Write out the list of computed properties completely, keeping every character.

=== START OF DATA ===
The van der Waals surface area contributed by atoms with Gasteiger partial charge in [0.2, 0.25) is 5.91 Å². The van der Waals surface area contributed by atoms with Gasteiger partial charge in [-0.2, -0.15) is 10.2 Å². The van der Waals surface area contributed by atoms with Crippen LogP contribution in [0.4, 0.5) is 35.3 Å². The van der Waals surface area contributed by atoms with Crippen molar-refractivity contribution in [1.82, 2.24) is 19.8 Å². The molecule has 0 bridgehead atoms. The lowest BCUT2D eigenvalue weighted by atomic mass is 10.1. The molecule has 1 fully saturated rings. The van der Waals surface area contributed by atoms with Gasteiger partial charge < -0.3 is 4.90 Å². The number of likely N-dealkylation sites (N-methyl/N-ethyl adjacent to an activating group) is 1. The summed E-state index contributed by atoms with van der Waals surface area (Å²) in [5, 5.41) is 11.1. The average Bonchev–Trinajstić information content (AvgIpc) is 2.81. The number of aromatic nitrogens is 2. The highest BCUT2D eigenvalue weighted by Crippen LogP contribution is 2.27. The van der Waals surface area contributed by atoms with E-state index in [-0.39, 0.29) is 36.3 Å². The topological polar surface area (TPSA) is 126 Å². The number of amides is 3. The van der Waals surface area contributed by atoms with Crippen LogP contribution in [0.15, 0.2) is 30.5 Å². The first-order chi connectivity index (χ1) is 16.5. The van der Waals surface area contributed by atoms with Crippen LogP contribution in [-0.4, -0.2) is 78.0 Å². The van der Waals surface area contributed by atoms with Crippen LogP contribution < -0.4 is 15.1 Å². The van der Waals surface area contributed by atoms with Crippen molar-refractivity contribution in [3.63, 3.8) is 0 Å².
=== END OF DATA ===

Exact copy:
The van der Waals surface area contributed by atoms with Gasteiger partial charge in [0.2, 0.25) is 5.91 Å². The van der Waals surface area contributed by atoms with Gasteiger partial charge in [-0.2, -0.15) is 10.2 Å². The van der Waals surface area contributed by atoms with Crippen LogP contribution in [0.4, 0.5) is 35.3 Å². The van der Waals surface area contributed by atoms with Crippen molar-refractivity contribution in [1.82, 2.24) is 19.8 Å². The molecule has 0 bridgehead atoms. The lowest BCUT2D eigenvalue weighted by atomic mass is 10.1. The molecule has 1 fully saturated rings. The van der Waals surface area contributed by atoms with Gasteiger partial charge < -0.3 is 4.90 Å². The number of likely N-dealkylation sites (N-methyl/N-ethyl adjacent to an activating group) is 1. The summed E-state index contributed by atoms with van der Waals surface area (Å²) in [5, 5.41) is 11.1. The average Bonchev–Trinajstić information content (AvgIpc) is 2.81. The number of aromatic nitrogens is 2. The highest BCUT2D eigenvalue weighted by Crippen LogP contribution is 2.27. The van der Waals surface area contributed by atoms with E-state index in [-0.39, 0.29) is 36.3 Å². The topological polar surface area (TPSA) is 126 Å². The number of amides is 3. The van der Waals surface area contributed by atoms with Crippen LogP contribution in [0.15, 0.2) is 30.5 Å². The first-order chi connectivity index (χ1) is 16.5. The van der Waals surface area contributed by atoms with Crippen LogP contribution in [-0.4, -0.2) is 78.0 Å². The van der Waals surface area contributed by atoms with Crippen LogP contribution < -0.4 is 15.1 Å². The van der Waals surface area contributed by atoms with Crippen molar-refractivity contribution in [3.63, 3.8) is 0 Å².